Published on December 3, 2012 by Amy
The Algonquins (or Algonkins) are an aboriginal North American people speaking Algonquin, an Algonquian language. Culturally and linguistically, they are closely related to the Odawa and Ojibwe, with whom they form the larger Anicinàpe grouping. The Algonquin peoples call themselves either Omàmiwinini (plural: Omàmiwininiwak) or the more generalised name of Anicinàpe.
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The tribe has also given its name to the much larger, heterogeneous group of Algonquian-speaking peoples who stretch from Virginia to the Rocky Mountains and north to Hudson Bay. Most Algonquins, however, live in Quebec; the nine Algonquian bands in that province and one in Ontario have a combined population of about 11,000.
In the earliest oral history, the Algonquins were from the Atlantic coast. Together with other Anicinàpek, they arrived at the “First Stopping Place” near Montreal. While the other Anicinàpe peoples continued their journey up the St. Lawrence River, the Algonquins settled along the Kitcisìpi (Ottawa River), an important highway for commerce, cultural exchange, and transportation from time immemorial. A distinct Algonquin identity, though, was not fully-realized until after the dividing of the Anicinàpek at the “Third Stopping Place”, estimated at about 5,000 years ago near present day Detroit.
After contact with the Europeans, the Algonkins became one of the key players in the Fur Trade. This lead them to fight against the Iroquois due to their rivalry in the fur trade; and formed an alliance with the Montagnais to the east in 1570.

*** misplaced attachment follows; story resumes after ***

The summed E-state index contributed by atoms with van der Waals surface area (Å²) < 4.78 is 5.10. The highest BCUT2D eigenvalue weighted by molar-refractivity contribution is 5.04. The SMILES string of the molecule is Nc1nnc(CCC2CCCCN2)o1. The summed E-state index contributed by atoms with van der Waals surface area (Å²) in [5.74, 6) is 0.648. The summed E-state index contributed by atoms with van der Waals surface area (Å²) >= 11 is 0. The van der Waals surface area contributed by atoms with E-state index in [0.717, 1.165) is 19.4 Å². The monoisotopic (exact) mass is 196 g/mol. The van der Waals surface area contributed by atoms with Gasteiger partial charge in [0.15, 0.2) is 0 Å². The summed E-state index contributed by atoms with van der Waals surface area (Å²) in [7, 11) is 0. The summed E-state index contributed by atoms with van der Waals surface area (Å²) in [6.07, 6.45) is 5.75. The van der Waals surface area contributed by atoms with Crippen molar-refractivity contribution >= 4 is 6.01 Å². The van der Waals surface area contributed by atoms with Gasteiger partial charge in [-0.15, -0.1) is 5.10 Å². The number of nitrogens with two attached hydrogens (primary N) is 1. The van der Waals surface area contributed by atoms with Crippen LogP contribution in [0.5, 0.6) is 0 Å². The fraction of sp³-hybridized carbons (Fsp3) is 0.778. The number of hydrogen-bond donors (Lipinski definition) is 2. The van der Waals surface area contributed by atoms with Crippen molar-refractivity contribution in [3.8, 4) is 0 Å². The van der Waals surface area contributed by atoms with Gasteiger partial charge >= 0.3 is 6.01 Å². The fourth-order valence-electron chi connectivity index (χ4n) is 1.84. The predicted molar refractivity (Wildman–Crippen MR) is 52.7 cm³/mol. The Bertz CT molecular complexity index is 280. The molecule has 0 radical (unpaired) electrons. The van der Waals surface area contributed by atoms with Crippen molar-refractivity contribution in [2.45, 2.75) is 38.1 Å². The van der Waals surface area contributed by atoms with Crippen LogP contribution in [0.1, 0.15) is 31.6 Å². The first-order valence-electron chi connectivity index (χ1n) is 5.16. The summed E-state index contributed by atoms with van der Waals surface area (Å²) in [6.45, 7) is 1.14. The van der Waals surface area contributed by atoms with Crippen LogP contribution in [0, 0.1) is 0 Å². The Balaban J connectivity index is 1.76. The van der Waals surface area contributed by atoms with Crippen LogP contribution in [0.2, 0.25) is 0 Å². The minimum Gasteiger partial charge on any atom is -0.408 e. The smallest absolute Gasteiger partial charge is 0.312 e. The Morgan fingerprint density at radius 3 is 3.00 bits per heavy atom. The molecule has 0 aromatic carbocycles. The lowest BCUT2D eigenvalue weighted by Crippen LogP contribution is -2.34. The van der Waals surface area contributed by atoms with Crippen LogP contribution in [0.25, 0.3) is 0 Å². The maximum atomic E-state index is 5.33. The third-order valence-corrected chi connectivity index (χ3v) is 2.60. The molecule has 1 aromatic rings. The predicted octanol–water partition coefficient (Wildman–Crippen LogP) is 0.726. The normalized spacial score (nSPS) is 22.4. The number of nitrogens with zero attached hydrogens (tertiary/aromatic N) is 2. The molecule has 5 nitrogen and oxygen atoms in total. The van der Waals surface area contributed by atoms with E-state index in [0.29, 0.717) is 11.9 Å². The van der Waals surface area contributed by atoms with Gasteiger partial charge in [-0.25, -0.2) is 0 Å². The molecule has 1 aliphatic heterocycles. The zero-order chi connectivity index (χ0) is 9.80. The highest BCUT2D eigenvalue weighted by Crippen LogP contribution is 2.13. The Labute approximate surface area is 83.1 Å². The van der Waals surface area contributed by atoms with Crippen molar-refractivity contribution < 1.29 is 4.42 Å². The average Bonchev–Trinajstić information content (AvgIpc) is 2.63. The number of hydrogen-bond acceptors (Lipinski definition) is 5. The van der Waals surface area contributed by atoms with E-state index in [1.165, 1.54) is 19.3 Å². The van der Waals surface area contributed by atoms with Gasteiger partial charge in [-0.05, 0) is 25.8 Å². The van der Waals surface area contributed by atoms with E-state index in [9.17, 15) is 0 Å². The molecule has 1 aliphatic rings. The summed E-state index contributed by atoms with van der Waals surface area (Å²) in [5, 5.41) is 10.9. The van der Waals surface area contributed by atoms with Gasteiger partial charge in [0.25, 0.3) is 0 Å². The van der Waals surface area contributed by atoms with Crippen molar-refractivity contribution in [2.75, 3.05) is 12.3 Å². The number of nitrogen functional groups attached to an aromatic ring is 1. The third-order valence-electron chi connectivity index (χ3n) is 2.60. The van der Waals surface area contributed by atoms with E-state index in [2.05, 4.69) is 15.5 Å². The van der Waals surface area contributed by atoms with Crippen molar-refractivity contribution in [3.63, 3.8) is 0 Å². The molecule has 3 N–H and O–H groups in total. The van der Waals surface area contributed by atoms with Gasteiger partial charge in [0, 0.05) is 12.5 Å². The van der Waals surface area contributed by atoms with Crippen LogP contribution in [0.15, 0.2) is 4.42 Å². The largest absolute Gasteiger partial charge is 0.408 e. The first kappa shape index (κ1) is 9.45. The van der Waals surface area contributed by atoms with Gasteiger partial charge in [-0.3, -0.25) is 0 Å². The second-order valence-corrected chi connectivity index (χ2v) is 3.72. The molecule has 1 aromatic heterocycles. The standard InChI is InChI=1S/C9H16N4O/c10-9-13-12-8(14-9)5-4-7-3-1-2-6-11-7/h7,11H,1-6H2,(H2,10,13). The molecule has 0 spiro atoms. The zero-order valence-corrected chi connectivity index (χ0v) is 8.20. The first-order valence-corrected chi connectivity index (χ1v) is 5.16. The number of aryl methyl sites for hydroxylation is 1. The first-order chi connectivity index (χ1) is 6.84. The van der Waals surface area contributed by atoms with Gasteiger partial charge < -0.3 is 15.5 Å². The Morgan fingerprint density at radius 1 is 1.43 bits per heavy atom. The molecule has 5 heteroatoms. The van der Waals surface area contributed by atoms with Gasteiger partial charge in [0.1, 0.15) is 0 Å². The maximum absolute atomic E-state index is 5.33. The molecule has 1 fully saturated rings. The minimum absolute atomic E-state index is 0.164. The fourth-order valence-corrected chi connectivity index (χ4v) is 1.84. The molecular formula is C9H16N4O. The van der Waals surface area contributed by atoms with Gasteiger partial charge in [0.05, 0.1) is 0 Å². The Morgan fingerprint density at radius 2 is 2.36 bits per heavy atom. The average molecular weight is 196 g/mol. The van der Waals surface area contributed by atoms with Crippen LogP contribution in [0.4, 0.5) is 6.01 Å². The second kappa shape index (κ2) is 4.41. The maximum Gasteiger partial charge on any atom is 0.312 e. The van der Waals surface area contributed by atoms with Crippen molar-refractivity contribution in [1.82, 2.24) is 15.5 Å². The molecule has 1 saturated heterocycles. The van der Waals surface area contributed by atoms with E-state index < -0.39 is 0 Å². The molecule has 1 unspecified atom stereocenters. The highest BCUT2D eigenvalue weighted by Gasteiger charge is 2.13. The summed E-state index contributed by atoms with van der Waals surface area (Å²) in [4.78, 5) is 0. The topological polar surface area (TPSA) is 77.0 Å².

The first group of Algonquian that the French encountered were the Kitcisìpiriniwak (“Ottawa River Men”; singular: Kitcisìpirini) whose village was located on an island in the Ottawa River; the French called this group “La Nation de l’Isle.” The first recorded meeting between Europeans and Algonquins occurred at Tadoussac in the summer of 1603, when Samuel de Champlain came upon a party of Algonquins, lead by the Kitcisìpirini Chief Tessouat. They were celebrating with the Montagnais and Etechemins (Malecite) a recent victory over the Five Nations Iroquois. Champlain did not understand the strong totem/clan system that socially united the Algonquins rather than the European-styled politically united concept of nationhood. Consequently, there were several Algonquin bands, each with its own chief, needing political approval from each of the band’s clan leaders. So, from 1603 some of the Algonquins allied themselves with the French under Samuel de Champlain.
Champlain made his first exploration of the Ottawa River during May, 1613 and reached the fortified Kitcisìpirini village at Morrison Island. Unlike the other Algonquin communities, Kitcisìpiriniwak did not change location with the seasons. They had chosen a strategic point astride the trade route between the Great Lakes and the St. Lawrence and had prospered through the collection of beaver pelts from native traders passing through their territory. They pointed with great pride to their corn fields, a skill that they seemed to have acquired just before the arrival of the French. At first, the term “Algonquin” was used only for a second group, the Wàwàckeciriniwak. However, by 1615 the name was applied to all of the Algonquin bands living along the Ottawa River. Because of keen interest to gain control of the lower Ottawa River the Kitcisìpiriniwak and the Wàwàckeciriniwak came under fierce opposition. These two large groups allied together, under the leadership of Sachem Charles Parcharini, maintaining the Omàmiwinini identity and territory.